Well, isn’t this is a fine kettle of toxic waste?
One day after our previous issue hit the streets, the Middle East explodes. The Gulf Stream is getting weaker faster than anyone had predicted, even as Antarctic ice is hitting scary new record lows. The world demands action, and it isn’t exactly waiting for us to get our act together.
Closer to home, the debt ceiling is steadily creeping up on us—yet again. Freddy Krueger and Lucy van Pelt have nothing on this predictable bogosity.
Will Congress act? No, it can’t, because they have no Speaker. The only way this gets more absurd is if they put George Santos in charge. It’s beginning to look as if designing Congressional districts so that only crackpots can win primary elections may not be the best way to achieve domestic tranquility.
Where in this godforsaken mess is there any cause for hope? We’re so glad you asked. It’s in the Class War.
What are you talking about? You can’t write that in a newspaper…oh, wait a minute. New evidence suggests that maybe you can.
The first rule of class war is: the winners don’t talk about it. They tell fairy tales instead. Like “Trickle-Down Economics.” It lulled the victims to sleep while Hoover-Up Economics was emptying their pockets.
The second rule of class war is: there are no non-combatants. You can only surrender, or find a way to fight back. If you try to play pacifist, you’ll just end up as collateral damage. To better understand this, let’s take a brief refresher course.
Folks never had it so good—white folks, anyway—as they did in the quarter century after WW II. Looking back, it was like a middle-class version of the old hobo song, “Big Rock Candy Mountain.” Houses, cars, college educations, all were within reach. Wages rose steadily, right along with industrial productivity—up until the mid-1970s.
For Blacks it was different, naturally. Well, not naturally, but predictably. This is the U.S. of A., after all: built largely by the enslaved, on land taken from the dispossessed.
Let us do what the Democrats won’t though, and return our focus from identity politics to material conditions. Since the end of the war, corporations have continued investing in improved technology, and productivity has kept on rising. In the mid-1970s, though, the [Milton] Friedman Doctrine, published in 1970, began gaining traction: “the main responsibility of a business is to maximize their revenue and increase returns to shareholders.”
Workers? Pensions? Fuggedaboutit. Not our problem, man. It’s all about the next quarter’s bottom line. See to that, and all else follows.
Friedman’s belief in the magic of the market was so all-encompassing, he thought it could cure racism. The writer Zachary D. Carter described Friedman’s thinking: “Racism was irrational, he argued, so racist policies would put the companies that practiced them at a competitive disadvantage. When consumers favored products offered by more open-minded enterprises, bigotry and violence would fade from society.” The brewers of Bud Light can tell you how well that worked out.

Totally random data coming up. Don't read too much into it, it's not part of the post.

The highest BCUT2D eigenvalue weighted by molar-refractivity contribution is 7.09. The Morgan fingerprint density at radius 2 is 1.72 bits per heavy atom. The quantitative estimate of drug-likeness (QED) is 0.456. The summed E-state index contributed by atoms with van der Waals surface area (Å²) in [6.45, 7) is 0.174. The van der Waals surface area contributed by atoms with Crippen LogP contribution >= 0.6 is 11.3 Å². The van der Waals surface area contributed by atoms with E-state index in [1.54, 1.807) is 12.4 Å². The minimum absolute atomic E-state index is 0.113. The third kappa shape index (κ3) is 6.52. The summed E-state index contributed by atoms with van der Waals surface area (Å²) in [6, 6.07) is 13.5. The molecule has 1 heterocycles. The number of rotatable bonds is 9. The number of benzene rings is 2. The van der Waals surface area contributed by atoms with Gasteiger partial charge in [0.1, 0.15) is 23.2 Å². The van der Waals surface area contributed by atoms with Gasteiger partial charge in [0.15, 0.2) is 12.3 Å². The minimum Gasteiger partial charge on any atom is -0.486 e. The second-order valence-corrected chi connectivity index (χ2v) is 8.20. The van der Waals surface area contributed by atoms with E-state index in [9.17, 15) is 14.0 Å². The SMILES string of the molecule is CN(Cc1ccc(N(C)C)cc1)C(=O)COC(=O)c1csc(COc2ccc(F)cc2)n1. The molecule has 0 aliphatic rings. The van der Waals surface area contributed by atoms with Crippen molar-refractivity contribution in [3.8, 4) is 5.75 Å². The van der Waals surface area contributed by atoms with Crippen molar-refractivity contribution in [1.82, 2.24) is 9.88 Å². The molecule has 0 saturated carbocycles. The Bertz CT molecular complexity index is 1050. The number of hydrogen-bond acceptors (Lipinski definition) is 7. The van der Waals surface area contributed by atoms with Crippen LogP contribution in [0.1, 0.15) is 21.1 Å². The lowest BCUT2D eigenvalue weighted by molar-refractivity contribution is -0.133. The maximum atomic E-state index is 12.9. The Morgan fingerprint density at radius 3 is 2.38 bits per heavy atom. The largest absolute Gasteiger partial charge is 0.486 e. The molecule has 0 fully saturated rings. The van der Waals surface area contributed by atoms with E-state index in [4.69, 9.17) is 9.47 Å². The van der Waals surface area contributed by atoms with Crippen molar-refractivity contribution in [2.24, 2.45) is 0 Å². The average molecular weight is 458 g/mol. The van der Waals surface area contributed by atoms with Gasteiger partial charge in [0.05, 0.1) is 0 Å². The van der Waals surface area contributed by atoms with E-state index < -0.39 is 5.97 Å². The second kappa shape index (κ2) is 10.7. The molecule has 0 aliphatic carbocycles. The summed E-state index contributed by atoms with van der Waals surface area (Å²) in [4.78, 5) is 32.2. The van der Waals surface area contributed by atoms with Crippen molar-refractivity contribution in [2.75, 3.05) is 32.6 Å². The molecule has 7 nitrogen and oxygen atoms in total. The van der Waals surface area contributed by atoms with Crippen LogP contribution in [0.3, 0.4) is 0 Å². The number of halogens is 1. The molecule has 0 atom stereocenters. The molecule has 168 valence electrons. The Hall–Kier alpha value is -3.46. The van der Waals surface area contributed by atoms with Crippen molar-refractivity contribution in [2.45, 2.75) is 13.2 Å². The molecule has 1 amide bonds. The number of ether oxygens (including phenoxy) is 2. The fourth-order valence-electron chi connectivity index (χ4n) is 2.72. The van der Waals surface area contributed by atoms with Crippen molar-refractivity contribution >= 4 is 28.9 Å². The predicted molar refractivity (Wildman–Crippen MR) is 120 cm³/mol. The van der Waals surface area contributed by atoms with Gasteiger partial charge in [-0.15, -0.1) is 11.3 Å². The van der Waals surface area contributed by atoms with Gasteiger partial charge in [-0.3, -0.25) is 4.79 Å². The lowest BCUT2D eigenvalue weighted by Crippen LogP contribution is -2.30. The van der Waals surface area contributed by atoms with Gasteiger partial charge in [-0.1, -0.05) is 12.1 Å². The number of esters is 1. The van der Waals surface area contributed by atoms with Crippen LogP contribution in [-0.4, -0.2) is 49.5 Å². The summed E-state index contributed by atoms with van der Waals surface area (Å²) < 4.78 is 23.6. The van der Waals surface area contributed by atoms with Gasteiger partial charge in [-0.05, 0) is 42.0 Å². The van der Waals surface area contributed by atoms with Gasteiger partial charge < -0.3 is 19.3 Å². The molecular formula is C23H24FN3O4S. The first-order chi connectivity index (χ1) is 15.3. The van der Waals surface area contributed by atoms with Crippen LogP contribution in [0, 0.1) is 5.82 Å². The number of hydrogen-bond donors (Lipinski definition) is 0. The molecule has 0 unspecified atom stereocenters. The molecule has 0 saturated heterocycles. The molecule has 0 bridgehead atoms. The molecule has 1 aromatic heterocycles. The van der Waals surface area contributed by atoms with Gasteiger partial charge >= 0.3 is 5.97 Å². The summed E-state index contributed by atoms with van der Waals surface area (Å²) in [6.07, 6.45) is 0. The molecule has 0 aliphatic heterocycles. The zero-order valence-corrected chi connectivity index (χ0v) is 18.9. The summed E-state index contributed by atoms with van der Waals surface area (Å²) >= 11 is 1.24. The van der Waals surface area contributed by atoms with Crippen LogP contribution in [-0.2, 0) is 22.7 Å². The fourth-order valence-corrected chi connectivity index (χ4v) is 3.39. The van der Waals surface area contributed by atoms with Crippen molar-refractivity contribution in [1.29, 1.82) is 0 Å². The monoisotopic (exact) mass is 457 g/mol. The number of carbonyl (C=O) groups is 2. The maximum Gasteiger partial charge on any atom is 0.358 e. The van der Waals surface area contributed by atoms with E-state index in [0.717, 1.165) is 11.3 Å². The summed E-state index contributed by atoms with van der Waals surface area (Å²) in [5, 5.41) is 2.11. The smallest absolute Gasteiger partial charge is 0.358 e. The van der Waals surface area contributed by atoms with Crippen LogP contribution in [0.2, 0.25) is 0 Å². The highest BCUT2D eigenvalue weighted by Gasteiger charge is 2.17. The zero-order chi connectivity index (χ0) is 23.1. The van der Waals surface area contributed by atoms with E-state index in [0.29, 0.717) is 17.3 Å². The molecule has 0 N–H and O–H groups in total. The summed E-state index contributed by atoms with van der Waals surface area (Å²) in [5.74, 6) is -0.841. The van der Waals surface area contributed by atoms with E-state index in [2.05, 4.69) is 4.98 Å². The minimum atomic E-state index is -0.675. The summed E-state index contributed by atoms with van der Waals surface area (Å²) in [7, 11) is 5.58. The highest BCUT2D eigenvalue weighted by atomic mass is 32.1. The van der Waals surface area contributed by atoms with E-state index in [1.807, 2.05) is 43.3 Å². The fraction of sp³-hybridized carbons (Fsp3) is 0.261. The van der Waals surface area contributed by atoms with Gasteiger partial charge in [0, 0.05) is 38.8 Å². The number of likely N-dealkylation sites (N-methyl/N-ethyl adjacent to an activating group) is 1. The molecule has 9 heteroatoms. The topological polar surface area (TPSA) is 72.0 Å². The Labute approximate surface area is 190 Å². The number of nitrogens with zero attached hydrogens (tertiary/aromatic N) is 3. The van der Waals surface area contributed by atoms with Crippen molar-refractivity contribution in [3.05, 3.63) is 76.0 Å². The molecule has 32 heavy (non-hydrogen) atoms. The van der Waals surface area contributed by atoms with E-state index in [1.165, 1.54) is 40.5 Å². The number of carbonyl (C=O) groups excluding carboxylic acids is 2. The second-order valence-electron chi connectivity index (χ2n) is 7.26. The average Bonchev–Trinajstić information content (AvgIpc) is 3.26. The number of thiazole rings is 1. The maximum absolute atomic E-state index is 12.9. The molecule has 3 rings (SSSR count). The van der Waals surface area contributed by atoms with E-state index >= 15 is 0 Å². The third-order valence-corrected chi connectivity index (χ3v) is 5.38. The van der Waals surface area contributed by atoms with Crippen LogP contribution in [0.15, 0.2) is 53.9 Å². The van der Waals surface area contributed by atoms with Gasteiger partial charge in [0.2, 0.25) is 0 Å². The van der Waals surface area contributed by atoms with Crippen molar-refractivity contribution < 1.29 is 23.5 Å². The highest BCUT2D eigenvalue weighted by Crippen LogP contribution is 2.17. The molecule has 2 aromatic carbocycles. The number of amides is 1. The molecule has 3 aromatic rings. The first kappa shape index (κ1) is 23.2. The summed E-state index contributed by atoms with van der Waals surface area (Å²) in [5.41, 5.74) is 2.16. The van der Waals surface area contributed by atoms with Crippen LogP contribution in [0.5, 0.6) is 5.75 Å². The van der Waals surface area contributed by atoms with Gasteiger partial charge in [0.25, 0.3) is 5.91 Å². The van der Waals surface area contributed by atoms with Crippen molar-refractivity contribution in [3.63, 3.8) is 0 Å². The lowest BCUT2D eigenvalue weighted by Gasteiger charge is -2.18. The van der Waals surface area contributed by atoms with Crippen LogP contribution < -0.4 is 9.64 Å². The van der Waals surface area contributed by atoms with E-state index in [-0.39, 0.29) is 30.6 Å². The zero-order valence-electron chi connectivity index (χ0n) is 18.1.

What followed was not an age of shared prosperity and racial harmony. Last time we checked, it was American Carnage.
Today, no one even remembers, much less credits, Friedman’s junk idea about “open-minded enterprises” conquering American racism, but his junk idea about shareholder value is still widely accepted. Profits get plowed back into stock buybacks, CEO pay skyrockets—and workers’ wages barely rise, if at all.
As if all this were not enough, there’s also the matter of wage theft. The corporate media bombard viewers with horrifying tales of rampant crime: robberies, burglaries, car jackings, and the like. The natural effect is to milk everyone’s glands until their cortisol levels have them twitching. Yet all the loot from all those well-publicized crimes is less than the annual $50 billion that bosses steal from employees through the silent plague of wage theft. Meanwhile Congressional tax cuts have left workers with a safety net that’s all holes and no rope.
It’s not a pretty picture. Where’s that hope we promised? In Guatemala, of all places. And Poland. And right here at home.
Guatemala is one hard-luck story. Your basic Homo sapiens, just trying to stay alive amongst jaguars, crocodiles, poisonous snakes, poisonous insects…. Then along came Conquistadors, smallpox, gunpowder, &c. It was hard times even before United Fruit bought nearly all the land and threw the farmers off. The people’s choice then? Work for the man, or starve. In the early 1950s, Jacobo Arbenz got elected with promises of land-reform. At the request of United Fruit, though, Ike had Allen Dulles’ CIA install a right-wing dictator. Soon it was back to normal, i.e., misery. Thirty years later Ronald Reagan administered a booster dose of repression.
Despite all this, in August the Guatemalan people stood up and elected Bernardo Arévalo in a landslide. He’s “Tio [Uncle] Bernie” to his followers, because his policies align with the Vermont Senator’s.
Guatemala’s Attorney General is trying to derail Tio Bernie’s inauguration, but she is under U.S. State Department sanction for corruption. More importantly, the people are in the streets demanding that she resign. How will it end? No telling. But at least the people are in the streets, proving that they know what’s up.
Meanwhile, in Poland, voters threw out the right-wing party that’s ruled for eight years.
And UAW President Shawn Fain proudly wears an “Eat The Rich” T-shirt.